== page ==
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suctioning and APGAR tests


Forum: Natural Childbirth

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  #1  
May 7th, 2007, 10:28 AM
Ms.Michelle
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I took a waterbirthing course this weekend with all the midwives, doulas and like-minded women on natural childbirth.. I was given lots of information and was wondering your thoughts on how necessary it is to have your baby taken away within the first one minute to 5 minutes for the routine tests of suctioning and Apgar tests? The more information I was given, the more I felt that the Apgar tests aren't really needed and the suctioning was unnecessary, even harmful with the normal development of baby's respiratory and neurological systems. Any thoughts?

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No Benefit Seen With Suctioning During Birth of Meconium-Stained Neonates SAN FRANCISCO (Reuters Health) Feb 11, 2003 - Suctioning during delivery of infants who present with meconium staining apparently does not prevent meconium aspiration syndrome. These findings, presented at the meeting of the Society for Maternal-Fetal Medicine, contradict current practice guidelines.
Lead study author Dr. Edgardo Szyld, of the Hospital Diego Paroissien in Buenos Aires, Argentina, believes that "we should consider revising the current recommendations" of suctioning these infants during delivery.

A total of 2514 infants with meconium-stained amniotic fluid were randomized to oro- and nasopharynx suctioning or to no suctioning just before delivery of the shoulders. Of those infants suctioned, 3.5% developed meconium aspiration syndrome (MAS), as did 3.6% of those not suctioned. Five newborns died in the suctioned group, and three in the group not suctioned.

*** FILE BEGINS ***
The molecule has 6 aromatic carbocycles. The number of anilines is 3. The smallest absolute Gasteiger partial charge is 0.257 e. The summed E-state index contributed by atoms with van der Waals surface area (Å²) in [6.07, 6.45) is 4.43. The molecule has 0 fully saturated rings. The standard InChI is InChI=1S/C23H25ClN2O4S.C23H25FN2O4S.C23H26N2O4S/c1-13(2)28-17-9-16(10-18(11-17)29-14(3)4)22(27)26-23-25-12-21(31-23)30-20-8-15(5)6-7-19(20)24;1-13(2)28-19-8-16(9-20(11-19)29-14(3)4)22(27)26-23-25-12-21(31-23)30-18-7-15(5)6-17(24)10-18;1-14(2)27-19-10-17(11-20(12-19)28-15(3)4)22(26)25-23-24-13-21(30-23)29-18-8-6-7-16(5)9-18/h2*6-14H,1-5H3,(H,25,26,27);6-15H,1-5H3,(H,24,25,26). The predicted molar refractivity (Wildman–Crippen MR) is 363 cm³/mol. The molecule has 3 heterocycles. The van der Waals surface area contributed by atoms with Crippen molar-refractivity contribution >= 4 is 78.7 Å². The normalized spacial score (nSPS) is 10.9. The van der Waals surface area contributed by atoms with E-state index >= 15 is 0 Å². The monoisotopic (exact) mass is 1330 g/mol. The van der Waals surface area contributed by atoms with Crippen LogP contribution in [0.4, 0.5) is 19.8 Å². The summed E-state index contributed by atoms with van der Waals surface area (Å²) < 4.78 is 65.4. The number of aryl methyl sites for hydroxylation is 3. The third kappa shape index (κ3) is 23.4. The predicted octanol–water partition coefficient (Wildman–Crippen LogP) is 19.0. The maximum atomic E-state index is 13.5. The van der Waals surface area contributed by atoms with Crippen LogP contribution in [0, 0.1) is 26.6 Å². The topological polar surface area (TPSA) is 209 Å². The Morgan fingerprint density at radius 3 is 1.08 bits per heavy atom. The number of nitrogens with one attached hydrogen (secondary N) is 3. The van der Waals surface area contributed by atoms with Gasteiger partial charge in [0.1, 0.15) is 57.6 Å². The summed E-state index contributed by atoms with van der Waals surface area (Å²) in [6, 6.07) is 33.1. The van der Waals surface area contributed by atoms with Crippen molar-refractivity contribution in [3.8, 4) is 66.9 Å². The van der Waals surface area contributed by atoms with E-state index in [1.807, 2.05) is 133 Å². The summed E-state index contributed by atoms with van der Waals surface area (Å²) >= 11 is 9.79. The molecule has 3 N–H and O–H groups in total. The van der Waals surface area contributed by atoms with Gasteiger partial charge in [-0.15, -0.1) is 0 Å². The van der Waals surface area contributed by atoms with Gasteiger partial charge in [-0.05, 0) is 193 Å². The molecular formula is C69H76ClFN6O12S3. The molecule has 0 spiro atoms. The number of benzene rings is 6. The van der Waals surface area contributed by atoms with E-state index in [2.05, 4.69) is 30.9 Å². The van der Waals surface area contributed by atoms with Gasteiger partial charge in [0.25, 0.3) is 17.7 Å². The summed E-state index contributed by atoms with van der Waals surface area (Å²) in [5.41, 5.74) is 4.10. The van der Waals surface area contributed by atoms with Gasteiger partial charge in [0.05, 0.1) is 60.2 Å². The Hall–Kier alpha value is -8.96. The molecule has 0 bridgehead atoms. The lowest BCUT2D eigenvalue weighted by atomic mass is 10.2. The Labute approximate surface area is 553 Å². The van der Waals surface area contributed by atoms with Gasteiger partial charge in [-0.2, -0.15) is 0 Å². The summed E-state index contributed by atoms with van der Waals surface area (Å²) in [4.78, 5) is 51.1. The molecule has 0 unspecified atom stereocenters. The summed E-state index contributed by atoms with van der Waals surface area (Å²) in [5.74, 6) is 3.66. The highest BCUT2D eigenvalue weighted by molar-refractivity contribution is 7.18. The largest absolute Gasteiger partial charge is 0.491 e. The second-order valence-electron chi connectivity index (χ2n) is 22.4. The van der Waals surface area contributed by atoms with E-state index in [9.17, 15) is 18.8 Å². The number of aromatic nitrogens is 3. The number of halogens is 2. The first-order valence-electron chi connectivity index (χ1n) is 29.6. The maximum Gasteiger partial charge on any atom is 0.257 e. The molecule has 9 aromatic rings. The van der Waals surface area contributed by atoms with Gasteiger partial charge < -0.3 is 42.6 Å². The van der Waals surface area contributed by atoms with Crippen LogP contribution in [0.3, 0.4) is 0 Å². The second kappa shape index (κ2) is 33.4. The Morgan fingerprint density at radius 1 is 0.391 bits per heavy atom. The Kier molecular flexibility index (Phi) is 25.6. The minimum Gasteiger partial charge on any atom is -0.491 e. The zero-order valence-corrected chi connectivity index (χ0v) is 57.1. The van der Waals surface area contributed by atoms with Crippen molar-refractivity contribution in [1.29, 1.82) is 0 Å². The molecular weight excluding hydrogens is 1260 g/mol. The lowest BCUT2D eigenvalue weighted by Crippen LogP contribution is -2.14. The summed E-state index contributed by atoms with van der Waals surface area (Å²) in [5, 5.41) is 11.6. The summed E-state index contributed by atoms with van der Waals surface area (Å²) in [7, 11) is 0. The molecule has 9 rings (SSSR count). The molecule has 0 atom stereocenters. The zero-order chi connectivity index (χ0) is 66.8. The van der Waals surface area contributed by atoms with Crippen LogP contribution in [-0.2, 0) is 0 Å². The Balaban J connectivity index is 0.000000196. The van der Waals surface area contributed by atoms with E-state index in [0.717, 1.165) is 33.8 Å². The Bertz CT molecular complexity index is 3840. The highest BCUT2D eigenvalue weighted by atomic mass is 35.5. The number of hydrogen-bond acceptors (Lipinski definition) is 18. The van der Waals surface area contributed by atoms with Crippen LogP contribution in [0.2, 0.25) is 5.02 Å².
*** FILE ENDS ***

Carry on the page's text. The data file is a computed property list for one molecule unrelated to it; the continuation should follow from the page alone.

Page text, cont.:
No differences between the two groups were observed in the frequency of thick meconium, C-sections or need for resuscitation.

A single study back in the 1970s was the foundation for the recommendation of suctioning when meconium staining is evident, Dr. Szyld said. Recommendations to suction, set forth by the American Academy of Pediatrics and the American College of Obstetricians and Gynecologists (ACOG) makes the practice "widespread--and it's done around the world."

However, he said, the current study shows that suctioning before the shoulders are delivered does not prevent meconium aspiration or its complications.

"The data presented by Dr. Szyld's team provides convincing evidence that suctioning probably does not" alter outcomes, Dr. Laura E. Riley, chair of ACOG's Committee on Obstetric Practice, told Reuters Health.

"Because suctioning has been beaten into clinicians for so many years, I'm not sure the current findings are really going to change clinical practice," Dr. Riley said. "Still, I think the findings may provide some reassurance to clinicians that when meconium aspiration syndrome occurs it probably didn't have anything to do with how adequately the infant was suctioned."

While Dr. Riley believes that the researchers succeeded in showing that suctioning is probably unnecessary, she said they didn't address "whether suctioning may actually have harmful effects, such as causing facial trauma."